The second example given is one of Mojeed’s own crowd-sourcing websites, Nigeria Police Watch (www.nigeriapolicewatch.com). This website includes a reward system for contributors, which was later integrated at Nigeria Premium Times online.   

Way forward  

The final day of the conference gathers draft resolutions for adoption at the next FAIR AGM in October 2012, and household information regarding FAIR’s membership rules and projects: Transnational Investigations, small grants, conferences and others. FAIR and E-jicom express their mutual desire to continue the cooperation. E-jicom students, a dozen of whom sat in at the conference, come and shake hands. Three professional colleagues, present at a FAIR event for the first time, become FAIR members.

FAIR moves on to the East African IJ conference, the southern African IJ conference and, in October, the continental and global AIJC.  If all goes well, we will have two, no three, TI’s to present from West Africa! If the input from Dakar is matched by Nairobi and Lusaka, we will be in for a riveting AIJC –and GIJC in Rio de Janeiro, next year- indeed.

Draft resolutions from the FAIR west Africa conference 

  1. Arrange AIJC workshop sessions on ‘ethics and best practice’ in fragile state environments, and ‘how to authenticate information using ICTs’.
  2. Compile resource manual on “IC tools and safety”.
  3. Guidance and tipsheets on technology usage by journalists should be developed through FAIR sub-committee on ICTs.  The team should be led by Mojeed, Assogba and Bisong, who would update members on progress at the next  AGM.
  4. Debate ‘citizen journalism’ issues, explain the differences between activism and journalism, and define the values of both.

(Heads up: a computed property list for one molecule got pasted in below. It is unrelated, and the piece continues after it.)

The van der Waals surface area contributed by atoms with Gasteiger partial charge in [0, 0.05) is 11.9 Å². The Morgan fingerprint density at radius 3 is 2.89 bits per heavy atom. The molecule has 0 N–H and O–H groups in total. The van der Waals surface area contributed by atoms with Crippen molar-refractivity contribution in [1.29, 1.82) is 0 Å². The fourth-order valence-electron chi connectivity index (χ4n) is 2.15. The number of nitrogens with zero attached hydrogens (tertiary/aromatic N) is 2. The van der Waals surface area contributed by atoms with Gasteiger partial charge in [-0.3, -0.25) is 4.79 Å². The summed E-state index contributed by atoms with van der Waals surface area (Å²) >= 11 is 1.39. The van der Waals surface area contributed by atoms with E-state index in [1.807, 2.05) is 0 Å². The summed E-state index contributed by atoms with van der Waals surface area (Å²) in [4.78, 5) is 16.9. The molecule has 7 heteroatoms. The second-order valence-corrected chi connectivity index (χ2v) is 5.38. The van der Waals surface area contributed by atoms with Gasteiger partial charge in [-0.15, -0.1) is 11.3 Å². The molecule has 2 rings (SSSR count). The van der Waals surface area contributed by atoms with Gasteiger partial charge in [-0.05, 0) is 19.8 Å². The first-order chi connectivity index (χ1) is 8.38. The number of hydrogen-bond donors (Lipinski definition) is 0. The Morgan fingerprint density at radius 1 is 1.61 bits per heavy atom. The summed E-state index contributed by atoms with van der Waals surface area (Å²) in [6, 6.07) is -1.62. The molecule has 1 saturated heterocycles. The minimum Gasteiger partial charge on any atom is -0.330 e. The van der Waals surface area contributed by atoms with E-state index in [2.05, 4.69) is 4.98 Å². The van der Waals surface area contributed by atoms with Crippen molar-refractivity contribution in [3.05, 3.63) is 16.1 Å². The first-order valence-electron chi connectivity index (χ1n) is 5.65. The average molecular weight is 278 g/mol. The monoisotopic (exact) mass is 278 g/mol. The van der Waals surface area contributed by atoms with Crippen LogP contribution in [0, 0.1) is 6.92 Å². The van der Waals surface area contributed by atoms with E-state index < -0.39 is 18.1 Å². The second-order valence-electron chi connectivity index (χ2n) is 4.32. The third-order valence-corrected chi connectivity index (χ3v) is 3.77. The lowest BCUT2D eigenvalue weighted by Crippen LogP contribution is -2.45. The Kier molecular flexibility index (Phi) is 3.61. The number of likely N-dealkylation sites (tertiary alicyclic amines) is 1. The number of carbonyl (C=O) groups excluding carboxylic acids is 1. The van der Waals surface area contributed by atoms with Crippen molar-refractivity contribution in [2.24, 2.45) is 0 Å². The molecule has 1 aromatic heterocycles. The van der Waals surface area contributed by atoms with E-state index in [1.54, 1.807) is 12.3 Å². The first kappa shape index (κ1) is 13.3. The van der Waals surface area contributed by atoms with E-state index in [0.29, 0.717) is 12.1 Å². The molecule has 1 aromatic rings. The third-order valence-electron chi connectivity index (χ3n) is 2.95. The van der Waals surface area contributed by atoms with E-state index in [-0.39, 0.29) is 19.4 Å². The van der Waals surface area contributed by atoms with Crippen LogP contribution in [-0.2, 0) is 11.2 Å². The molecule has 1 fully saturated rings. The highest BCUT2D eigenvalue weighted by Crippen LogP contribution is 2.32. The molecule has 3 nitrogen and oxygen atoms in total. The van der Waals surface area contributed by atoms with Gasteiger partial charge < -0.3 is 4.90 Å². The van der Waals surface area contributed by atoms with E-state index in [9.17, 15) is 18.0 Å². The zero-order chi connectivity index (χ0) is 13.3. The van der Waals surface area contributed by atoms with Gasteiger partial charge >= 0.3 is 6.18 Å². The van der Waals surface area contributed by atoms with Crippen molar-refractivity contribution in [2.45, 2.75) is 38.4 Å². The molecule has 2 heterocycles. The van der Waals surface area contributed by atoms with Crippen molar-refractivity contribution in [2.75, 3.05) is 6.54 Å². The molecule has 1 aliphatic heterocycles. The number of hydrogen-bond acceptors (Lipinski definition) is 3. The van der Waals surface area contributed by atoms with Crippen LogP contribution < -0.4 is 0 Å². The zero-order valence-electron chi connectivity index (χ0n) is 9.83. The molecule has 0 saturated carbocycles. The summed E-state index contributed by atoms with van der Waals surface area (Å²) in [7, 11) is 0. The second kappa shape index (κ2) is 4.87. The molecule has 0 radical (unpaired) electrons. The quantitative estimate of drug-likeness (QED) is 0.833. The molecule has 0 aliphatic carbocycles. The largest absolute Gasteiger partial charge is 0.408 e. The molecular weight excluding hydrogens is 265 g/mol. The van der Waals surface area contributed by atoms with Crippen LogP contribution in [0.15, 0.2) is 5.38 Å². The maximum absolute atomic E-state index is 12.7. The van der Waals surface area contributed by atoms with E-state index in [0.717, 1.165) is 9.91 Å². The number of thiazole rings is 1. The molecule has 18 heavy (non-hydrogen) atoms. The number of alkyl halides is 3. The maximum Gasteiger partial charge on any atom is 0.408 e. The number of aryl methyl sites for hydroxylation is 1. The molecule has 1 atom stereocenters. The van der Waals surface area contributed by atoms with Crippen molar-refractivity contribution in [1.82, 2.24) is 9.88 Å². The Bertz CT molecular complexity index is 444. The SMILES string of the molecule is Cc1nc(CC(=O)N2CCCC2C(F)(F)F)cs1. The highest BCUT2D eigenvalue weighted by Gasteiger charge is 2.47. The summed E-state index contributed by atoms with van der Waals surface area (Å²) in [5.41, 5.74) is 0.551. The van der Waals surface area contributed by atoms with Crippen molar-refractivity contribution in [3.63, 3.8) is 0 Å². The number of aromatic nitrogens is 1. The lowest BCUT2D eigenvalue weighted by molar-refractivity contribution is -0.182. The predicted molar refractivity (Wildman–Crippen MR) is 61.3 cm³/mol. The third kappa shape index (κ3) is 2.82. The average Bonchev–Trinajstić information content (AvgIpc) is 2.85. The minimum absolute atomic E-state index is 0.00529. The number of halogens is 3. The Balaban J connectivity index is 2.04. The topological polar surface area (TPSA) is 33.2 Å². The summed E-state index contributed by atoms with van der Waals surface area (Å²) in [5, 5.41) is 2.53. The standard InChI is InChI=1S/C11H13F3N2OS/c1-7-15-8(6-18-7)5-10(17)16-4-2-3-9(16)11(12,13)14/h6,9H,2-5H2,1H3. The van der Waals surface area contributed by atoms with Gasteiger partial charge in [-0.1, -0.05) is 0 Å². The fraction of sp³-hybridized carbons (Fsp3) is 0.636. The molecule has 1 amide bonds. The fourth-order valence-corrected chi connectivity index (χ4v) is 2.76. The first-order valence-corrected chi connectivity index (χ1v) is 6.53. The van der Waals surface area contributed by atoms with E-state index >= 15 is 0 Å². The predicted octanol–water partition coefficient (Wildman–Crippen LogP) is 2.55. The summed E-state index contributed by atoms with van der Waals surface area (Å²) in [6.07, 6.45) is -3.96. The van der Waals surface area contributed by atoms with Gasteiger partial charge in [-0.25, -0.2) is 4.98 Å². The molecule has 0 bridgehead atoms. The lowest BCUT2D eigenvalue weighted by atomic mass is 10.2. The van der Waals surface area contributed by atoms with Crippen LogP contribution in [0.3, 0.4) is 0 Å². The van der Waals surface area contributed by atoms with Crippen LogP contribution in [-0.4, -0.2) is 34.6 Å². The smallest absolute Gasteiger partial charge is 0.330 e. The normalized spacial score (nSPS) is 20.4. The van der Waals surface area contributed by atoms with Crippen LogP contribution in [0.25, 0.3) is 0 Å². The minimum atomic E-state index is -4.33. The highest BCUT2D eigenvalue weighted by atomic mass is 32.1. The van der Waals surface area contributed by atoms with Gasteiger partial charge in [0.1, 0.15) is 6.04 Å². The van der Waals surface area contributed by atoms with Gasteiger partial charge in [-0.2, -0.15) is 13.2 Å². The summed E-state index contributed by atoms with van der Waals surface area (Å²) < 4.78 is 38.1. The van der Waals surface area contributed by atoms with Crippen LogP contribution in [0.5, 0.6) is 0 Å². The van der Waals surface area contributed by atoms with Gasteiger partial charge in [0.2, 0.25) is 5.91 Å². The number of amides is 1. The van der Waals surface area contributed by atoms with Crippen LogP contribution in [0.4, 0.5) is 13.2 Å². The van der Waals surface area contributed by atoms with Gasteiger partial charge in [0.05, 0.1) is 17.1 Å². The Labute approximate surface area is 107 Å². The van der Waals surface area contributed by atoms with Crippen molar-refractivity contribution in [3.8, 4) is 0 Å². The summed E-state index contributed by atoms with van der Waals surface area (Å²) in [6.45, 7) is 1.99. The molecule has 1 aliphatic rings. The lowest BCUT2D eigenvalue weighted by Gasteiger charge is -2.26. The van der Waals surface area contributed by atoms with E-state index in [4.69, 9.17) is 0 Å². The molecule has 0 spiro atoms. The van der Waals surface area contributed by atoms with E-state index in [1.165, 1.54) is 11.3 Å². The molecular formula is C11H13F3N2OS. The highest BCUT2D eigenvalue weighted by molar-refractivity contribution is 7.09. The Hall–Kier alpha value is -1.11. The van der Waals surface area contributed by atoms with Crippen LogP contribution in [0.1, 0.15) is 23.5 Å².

5. New IJ Manual chapter on ‘systemic fight against corruption’.
  6. Stronger support against ‘privacy violations’, including clear guidleines on how to ensure privacy of both journalists and bystanders are protected.
  7. New TI on “Land grabs in Africa”.
  8. More cross-border investigations into FGM and other harmful traditional practices.
  9. The “War on Terror in Africa” – investigations must be combined to produce a TI, and presented at the AIJC 2012.
  10. Investigate the issues of ‘Fake drugs and medicines in Africa’, and role of complicit governments.
  11. Issues of ‘China in Africa’ must be explored.
  12. Strengthen our efforts in West Africa through training and partnerships with University and other development institutions based in Dakar.
  13. Investigate the progress of MDGs ahead of the 2015 target. In order to pre-empt leaders from issuing false figures, and to verify the information on the ground, to explore each country’s efforts such as Millennium villages in Nigeria, Senegal, Mozambique, etc.
  14. Explore the efforts and progress of ECOWAS regional trading bloc.
* This report was compiled by Evelyn Groenink and Abdullah Vawda. FAIR would like to acknowledge support from the Open Society Foundation.